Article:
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February 28, 2014
When Dwell and Volvo set out to format our discussion around the Future of Mobility at the Palm Springs Art Museum during Modernism Week last month, we studied the ways in which our cities are designed around mobility. In turn, we explored how our mobility needs affect our urban, suburban, and rural environments. In Los Angeles, for example, each and every city block, save for green space, is set on a grid around streets and freeways. Lanes extend as far as they can from the foot of the L.A. basin’s mountains to the edge of the sea (one unbuilt design from 1965 suggested a freeway extension into the Santa Monica Bay—wisely it was scrapped). However, the city is slowly undergoing changes to prepare for our mobile future, which leads us to wonder how this will affect urban architecture and design in the coming years. “We have to stop thinking in existing paradigms, and rethink new paradigms,” says architect Alvin Huang, who was joined on the panel by columnist and architecture critic Greg Goldin, Anders Tylman-Mikievich of the Volvo Monitoring and Concept Center in Los Angeles, and automotive editor and writer Paul Meyers. Huang cited the mobility systems in cities such as London, whose transportation system continues to serve as a model for more gridlocked cities.

To both welcome and bid bon voyage to passengers headed into and out of LAX, artist Paul Tzanetopoulos, as part of an airport redesign led by architect Ted Tokio Tanaka, created columns of light that he calls "color therapy" for travelers. "The colors are all taken from our cultural fabric—the flags of the nations. We have many more liknesses than differences," says Tzanetopoulos, who spoke at Dwell on Design in 2013. The sculptures elevated LAX to an instantly recognizable travel hub honoring the ways in which air travel connects our world.

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Designed by William Pereira, the architect of the iconic theme building and control tower at LAX and the Transamerica Pyramid in San Francisco, this sweeping Googie roof was originally destined for the airport but was diverted for use at a gas station in Beverly Hills.

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Despite prefab's ability to cut down on site construction time, delivery of components is still reliant mainly on trucks—it's a pure intersection of design and mobility. It took eight flatbeds to deliver the Marmol Radziner–designed prefab house in Desert Hot Springs, now owned by Kristopher Dukes and Matt Jacobsen, who hosted a private dinner for Dwell and Volvo during Modernism Week. The topics of conversation? Mobility and design, technology, and the future.

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A 1963 design for a never-built Los Angeles monorail reflects the style of the autos, and even the houses, of the era. "Monorails are a very clever idea, because they’re really inexpensive," says Greg Goldin. "From an engineering standpoint, they're perfectly plausible, and from a design point of view they're really beautiful and quite smart."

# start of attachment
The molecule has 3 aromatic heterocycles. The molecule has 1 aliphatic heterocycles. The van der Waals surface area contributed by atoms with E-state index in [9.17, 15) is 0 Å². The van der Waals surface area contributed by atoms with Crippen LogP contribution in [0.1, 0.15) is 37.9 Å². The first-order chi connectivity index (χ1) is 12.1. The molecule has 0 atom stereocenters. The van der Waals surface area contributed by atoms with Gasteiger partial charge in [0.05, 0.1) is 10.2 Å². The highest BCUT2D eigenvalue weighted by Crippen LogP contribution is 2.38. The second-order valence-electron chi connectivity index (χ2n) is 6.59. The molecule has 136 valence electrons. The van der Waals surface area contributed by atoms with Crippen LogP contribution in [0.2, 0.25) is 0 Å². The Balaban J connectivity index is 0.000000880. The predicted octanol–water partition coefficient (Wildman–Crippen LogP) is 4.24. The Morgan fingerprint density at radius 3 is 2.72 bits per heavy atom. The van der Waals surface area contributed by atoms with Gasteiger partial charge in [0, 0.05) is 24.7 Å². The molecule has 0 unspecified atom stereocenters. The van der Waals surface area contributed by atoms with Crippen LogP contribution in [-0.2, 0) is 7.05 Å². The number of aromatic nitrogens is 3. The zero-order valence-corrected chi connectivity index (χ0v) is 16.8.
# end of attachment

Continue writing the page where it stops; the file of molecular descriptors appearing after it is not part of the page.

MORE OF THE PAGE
Image courtesy of Never Built Los Angeles by Greg Goldin and Sam Lubell.

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If built, the Causeway, which designed a freeway that would be supported by man-made islands and reach into Santa Monica Bay, would have created an unusual future indeed. Image courtesy City of Santa Monica.

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Cayla Ferari and John Breznicky started selling their Lineposters depicting major cities' transit systems on the streets of New York. When simplified and abstracted just to its essential line, the London system, which architect and Palm Springs panelist Alvin Huang cites as a model for future transportation approaches, becomes a work of urban art in itself. Check out their website to see how other cities match up.

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Among the most well-known images of Charles and Ray Eames is the pair on a Velocette Motorcycle belonging to the son of their friend, Warren Kerkman, circa 1948. The couple invited design inspiration from everywhere, including the automotive world. Ray in particular had her favorites. “The Jeep, now, that's an automobile America should be proud of,” she once said.

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tzanetopoulos lax2 paiva

To both welcome and bid bon voyage to passengers headed into and out of LAX, artist Paul Tzanetopoulos, as part of an airport redesign led by architect Ted Tokio Tanaka, created columns of light that he calls "color therapy" for travelers. "The colors are all taken from our cultural fabric—the flags of the nations. We have many more liknesses than differences," says Tzanetopoulos, who spoke at Dwell on Design in 2013. The sculptures elevated LAX to an instantly recognizable travel hub honoring the ways in which air travel connects our world.

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